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VIRTUAL CONS—THE CONS OF THE FUTURE?

May 13th, 2010 2,275 comments

You don’t have to buy a ticket.

You don’t have to pack your bags.

You don’t have to drive a car or buy a plane ticket.

You don’t have to reserve a room in a fancy hotel, arrange for meals, or deal with packed and smelly crowds of people.

In fact, you don’t even have to brush your teeth, comb your hair, or make sure that everything is zipped, buttoned down, and neatly in place.

Why don’t you have to do any of these things?  Because you’re going to a Virtual Con, which just may be the wave of the future.

Let me tell you about one Virtual Con.  It’s called Coyote Con, and it’s hosted by Drollerie Press, one of my publishers.  Coyote Con is located at http://coyotecon.com.  It’s a 31 day digital author conference which takes place on weekends throughout the month of May, and its topics are all geared toward authors and readers.  If you’re a Guest and just want to attend General sessions, all you have to do is register and choose your sessions.  If you want to attend a Special Session (for which space is more limited), you’ll need to obtain a ticket.  Either way, you just go to the appropriate chat room and participate in the activity.  All these sessions involve Guests, Featured Speakers, and Moderators.  The Moderators determine the order of questions that Guests ask Speakers at the ends of sessions.

To  quote Coyote Con’s website: “Our guests are authors, editors, publishers and other industry professionals who love to talk about, and be involved in, the making of books: cross-genre, historical, romance, horror, fantasy, and science fiction, and all the related media they generate.”  The site adds, “If there is a place where discussions of humanity, inclusion, exclusion, diversity, ability, disability, othering, religion, irreligion, patriarchy, sexuality, colonialism and post-colonial ideas also belong, it is with us.  We should always be able to see what’s possible.”  

When you go to Coyote Con’s site, check out the menu on the right.  Want to know how the Conference works?  Click on “How To Guides” and “FAQ” and all your questions will be answered.  Want to know the schedule?  Select “Schedule by Date” and “Schedule by Topic.”  For a weekly summary, click on “This Week’s Events.”  Want to see what books are for sale?  As for any con, go to the “Dealer Room.”  Interested in pitching a novel or book to an editor or publisher?  Click on “Pitch Sessions” and see what the schedule is. 

If you decide to register for the con, just use the form to the bottom right.  A password will be emailed to you.  Oh, and don’t forget to click on “Introduce Yourself” so fellow attendees will know something about you.  There’s more in the site’s menu, but I don’t want to give everything away.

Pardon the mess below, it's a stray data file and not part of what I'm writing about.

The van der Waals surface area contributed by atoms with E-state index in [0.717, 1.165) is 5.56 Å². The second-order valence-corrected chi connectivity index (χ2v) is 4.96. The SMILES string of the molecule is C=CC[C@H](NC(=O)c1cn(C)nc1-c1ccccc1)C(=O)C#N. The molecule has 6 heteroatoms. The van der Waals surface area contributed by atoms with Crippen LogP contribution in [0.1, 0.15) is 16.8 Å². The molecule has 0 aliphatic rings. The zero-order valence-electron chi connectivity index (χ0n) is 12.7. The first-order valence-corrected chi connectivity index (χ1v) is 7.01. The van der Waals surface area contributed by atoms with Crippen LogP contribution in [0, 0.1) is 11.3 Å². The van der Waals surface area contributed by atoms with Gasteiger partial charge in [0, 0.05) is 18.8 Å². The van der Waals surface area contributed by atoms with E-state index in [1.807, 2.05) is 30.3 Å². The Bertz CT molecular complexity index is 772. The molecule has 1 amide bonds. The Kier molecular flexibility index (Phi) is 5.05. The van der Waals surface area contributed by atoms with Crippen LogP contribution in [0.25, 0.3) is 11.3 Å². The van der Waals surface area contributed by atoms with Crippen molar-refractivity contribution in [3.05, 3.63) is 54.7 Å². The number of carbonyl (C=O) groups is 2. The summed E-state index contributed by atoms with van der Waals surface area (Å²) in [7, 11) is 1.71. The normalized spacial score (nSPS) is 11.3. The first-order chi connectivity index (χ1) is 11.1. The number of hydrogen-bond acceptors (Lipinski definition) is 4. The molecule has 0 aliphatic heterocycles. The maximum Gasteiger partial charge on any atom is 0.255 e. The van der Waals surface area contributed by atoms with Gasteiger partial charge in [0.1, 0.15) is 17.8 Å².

In the end, what makes Coyote Con work for me are the sessions.  Man, the chat rooms are jumpin’, and there should be enough variety for everybody.  Coyote Con’s got everything from “Mythic Fiction” and “Envelope Pushing Concepts”  to “Brainstorming the Future of the Novel” and “Transformative Sex.”  There’s “Rayguns! Writing Steampunk,” “Accurate Historical Research,” “Cheap Thrills—Crime and Mystery Fiction,” and “Writing to Scare the Reader.”  Then there’s “Comics and Graphic Novels” and “‘Zine Evolution,” plus “Faery Creatures” and “Fairy Tales in Fiction.”   How can writers survive in the 21st Century?  Well, one Special Session deals with just that subject.  Want to write but need a motivational jump-start?  Perhaps “MayWriMo Writing Challenge” is your key to that bestseller sleeping inside you.  Are you sanguine or skeptical about E-Publishing?  If so, “The Perils and Pitfalls of E-Publishing” may answer your questions.

I could go on and on.  Coyote Con’s schedule features all these sessions and many more, some as spiky and controversial as you can get.  From taking part in several of them, both as a Guest and a Speaker, I can tell you that they are frequently exhilarating, mind-blowing, and revelatory.  And . . . you can do it all from the comfort of your own home, in your underwear if you wish.

This is truly a rapidly changing period in our history.  Technology and the Internet are transforming the way we live and think so quickly, it’s hard to keep up.  But if you are a writer or a reader, a magazine editor or a publisher, then keep up you must.  Newsweek is dead, one-hundred year-old newspapers are dying, Blockbuster and other video stores are an endangered species because of Netflix and online buying, and the traditional convention in brick and mortar or metal and glass buildings may also be on the evolutionary hit list.  Don’t you be too.

Folks, if you haven’t attended a virtual con yet, now may be the time.  Just click on the link above, start navigating, and you may find your life changed in unexpected ways, all of them for the better.